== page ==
Wednesday, July 6, 2022

Post-Election Observations and More

This recap of Boca Raton’s special election will start with what we don’t know—the winner in the Seat A race for city council.

As of late Wednesday, Andy Thomson led Kathy Cottrell by 19 votes. Cottrell had been ahead by 35 votes when the first count ended Tuesday night. Then, Thomson was three votes ahead at 2:30 a.m. Wednesday.

Supervisor of Elections Susan Bucher told City Clerk Susan Saxton that the canvassing board will hold a hand recount of the Seat A ballots Friday. That’s mandatory when the margin is less than 0.25 percentage points. With luck, the result will be official by then.

Boca Raton last saw a race this close in 2001. Council candidates then ran at-large, not from seats. Two spots were open, and voters picked two names. Carol Hanson led all the candidates. Incumbent Dave Freudenberg came in second, just two votes ahead of Saxton, who was not a city official at the time.

Eight days after the election and after a seven-hour hand recount, Freudenberg’s margin held up. The canvassing board was reviewing punch-card ballots, since the county had not changed voting systems after the five-week presidential recount a year earlier.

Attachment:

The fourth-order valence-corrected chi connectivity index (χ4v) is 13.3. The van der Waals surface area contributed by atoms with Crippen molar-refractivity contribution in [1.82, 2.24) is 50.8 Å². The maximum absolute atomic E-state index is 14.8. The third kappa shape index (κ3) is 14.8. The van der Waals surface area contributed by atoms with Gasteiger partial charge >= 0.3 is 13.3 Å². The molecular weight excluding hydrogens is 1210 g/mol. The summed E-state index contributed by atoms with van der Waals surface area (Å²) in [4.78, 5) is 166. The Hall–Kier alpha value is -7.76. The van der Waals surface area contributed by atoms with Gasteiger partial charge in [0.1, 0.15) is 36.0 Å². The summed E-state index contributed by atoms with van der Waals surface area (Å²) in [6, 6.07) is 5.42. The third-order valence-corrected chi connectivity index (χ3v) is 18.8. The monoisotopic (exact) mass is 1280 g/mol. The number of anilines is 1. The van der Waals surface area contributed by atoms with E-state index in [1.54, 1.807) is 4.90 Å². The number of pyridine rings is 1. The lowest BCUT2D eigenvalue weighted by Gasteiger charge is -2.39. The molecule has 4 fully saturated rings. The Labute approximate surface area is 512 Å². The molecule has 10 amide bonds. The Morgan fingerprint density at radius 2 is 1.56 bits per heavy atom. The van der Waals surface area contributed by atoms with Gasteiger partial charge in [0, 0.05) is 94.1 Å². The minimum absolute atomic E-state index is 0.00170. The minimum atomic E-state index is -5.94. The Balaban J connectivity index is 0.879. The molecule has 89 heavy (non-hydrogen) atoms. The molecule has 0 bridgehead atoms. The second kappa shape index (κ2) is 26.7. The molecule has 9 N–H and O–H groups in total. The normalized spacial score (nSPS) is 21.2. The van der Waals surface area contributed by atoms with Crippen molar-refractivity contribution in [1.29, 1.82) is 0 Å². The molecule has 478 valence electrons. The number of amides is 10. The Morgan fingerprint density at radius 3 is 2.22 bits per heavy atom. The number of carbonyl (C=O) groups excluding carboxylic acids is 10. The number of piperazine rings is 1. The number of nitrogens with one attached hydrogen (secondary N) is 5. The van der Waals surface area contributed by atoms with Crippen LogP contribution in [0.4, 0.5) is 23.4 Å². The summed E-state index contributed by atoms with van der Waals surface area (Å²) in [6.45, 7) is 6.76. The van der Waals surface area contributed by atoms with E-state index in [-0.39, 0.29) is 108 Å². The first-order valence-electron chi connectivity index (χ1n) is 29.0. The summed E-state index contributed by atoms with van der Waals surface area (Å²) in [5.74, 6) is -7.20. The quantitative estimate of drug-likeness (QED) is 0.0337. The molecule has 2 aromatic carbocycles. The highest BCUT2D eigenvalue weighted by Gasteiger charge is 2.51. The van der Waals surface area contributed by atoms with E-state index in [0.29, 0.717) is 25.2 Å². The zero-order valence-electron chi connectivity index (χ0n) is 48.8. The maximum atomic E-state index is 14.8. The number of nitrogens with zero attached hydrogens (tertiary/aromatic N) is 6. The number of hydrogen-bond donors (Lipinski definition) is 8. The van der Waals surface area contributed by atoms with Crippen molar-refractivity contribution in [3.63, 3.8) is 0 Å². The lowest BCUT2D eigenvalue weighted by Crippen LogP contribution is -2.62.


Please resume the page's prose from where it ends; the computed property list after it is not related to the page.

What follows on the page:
Interestingly, Richard Giorgio was Freudenberg’s campaign consultant. This year, he’s working for Cottrell.

I will have more when the result is official on this race and the dynamic of the new council. Now, here are some thoughts on what we do know.

Singer lucks out  

Scott Singer dodged the bullet he shot at himself.

Singer trounced BocaWatch Publisher Al Zucaro in the race to complete the term of suspended Mayor Susan Haynie—assuming that she doesn’t return by March 2020. Singer won by almost 30 percentage points. That’s three times the margin Haynie ran up over Zucaro in 2017.

Boca Raton held this election only because of the charter change Singer proposed and voters approved two years ago. Singer had been deputy mayor in April when Haynie was arrested on public corruption charges. Under the old system, he would have become mayor until that election in 18 months and the council would have appointed someone to fill his council seat.

Instead, Singer faced the prospect of losing for mayor and not being able to regain his former seat. Having passed on the Florida House and Palm Beach County Commission races, both of which are open seats in November, Singer could have been shut out of local politics for a long time.